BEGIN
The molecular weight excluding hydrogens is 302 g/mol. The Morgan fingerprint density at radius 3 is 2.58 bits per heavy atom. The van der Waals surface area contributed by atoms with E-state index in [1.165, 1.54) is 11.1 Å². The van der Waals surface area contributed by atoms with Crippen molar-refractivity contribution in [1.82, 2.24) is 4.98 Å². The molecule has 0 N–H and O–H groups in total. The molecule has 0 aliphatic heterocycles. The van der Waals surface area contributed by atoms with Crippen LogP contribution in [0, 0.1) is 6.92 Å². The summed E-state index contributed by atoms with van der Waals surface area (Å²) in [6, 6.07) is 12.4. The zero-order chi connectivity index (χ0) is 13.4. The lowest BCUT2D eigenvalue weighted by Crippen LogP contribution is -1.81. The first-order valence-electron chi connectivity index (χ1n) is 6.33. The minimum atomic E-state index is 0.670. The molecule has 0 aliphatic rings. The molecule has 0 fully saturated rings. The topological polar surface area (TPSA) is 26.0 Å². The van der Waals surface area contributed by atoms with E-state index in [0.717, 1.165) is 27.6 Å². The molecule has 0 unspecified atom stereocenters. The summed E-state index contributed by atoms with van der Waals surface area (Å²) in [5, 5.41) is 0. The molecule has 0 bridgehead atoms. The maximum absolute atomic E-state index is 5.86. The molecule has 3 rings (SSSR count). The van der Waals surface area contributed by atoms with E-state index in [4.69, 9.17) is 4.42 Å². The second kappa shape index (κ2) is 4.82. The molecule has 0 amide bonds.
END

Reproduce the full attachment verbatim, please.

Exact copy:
The molecular weight excluding hydrogens is 302 g/mol. The Morgan fingerprint density at radius 3 is 2.58 bits per heavy atom. The van der Waals surface area contributed by atoms with E-state index in [1.165, 1.54) is 11.1 Å². The van der Waals surface area contributed by atoms with Crippen molar-refractivity contribution in [1.82, 2.24) is 4.98 Å². The molecule has 0 N–H and O–H groups in total. The molecule has 0 aliphatic heterocycles. The van der Waals surface area contributed by atoms with Crippen LogP contribution in [0, 0.1) is 6.92 Å². The summed E-state index contributed by atoms with van der Waals surface area (Å²) in [6, 6.07) is 12.4. The zero-order chi connectivity index (χ0) is 13.4. The lowest BCUT2D eigenvalue weighted by Crippen LogP contribution is -1.81. The first-order valence-electron chi connectivity index (χ1n) is 6.33. The minimum atomic E-state index is 0.670. The molecule has 0 aliphatic rings. The molecule has 0 fully saturated rings. The topological polar surface area (TPSA) is 26.0 Å². The van der Waals surface area contributed by atoms with E-state index in [0.717, 1.165) is 27.6 Å². The molecule has 0 unspecified atom stereocenters. The summed E-state index contributed by atoms with van der Waals surface area (Å²) in [5, 5.41) is 0. The molecule has 0 bridgehead atoms. The maximum absolute atomic E-state index is 5.86. The molecule has 3 rings (SSSR count). The van der Waals surface area contributed by atoms with E-state index in [4.69, 9.17) is 4.42 Å². The second kappa shape index (κ2) is 4.82. The molecule has 0 amide bonds.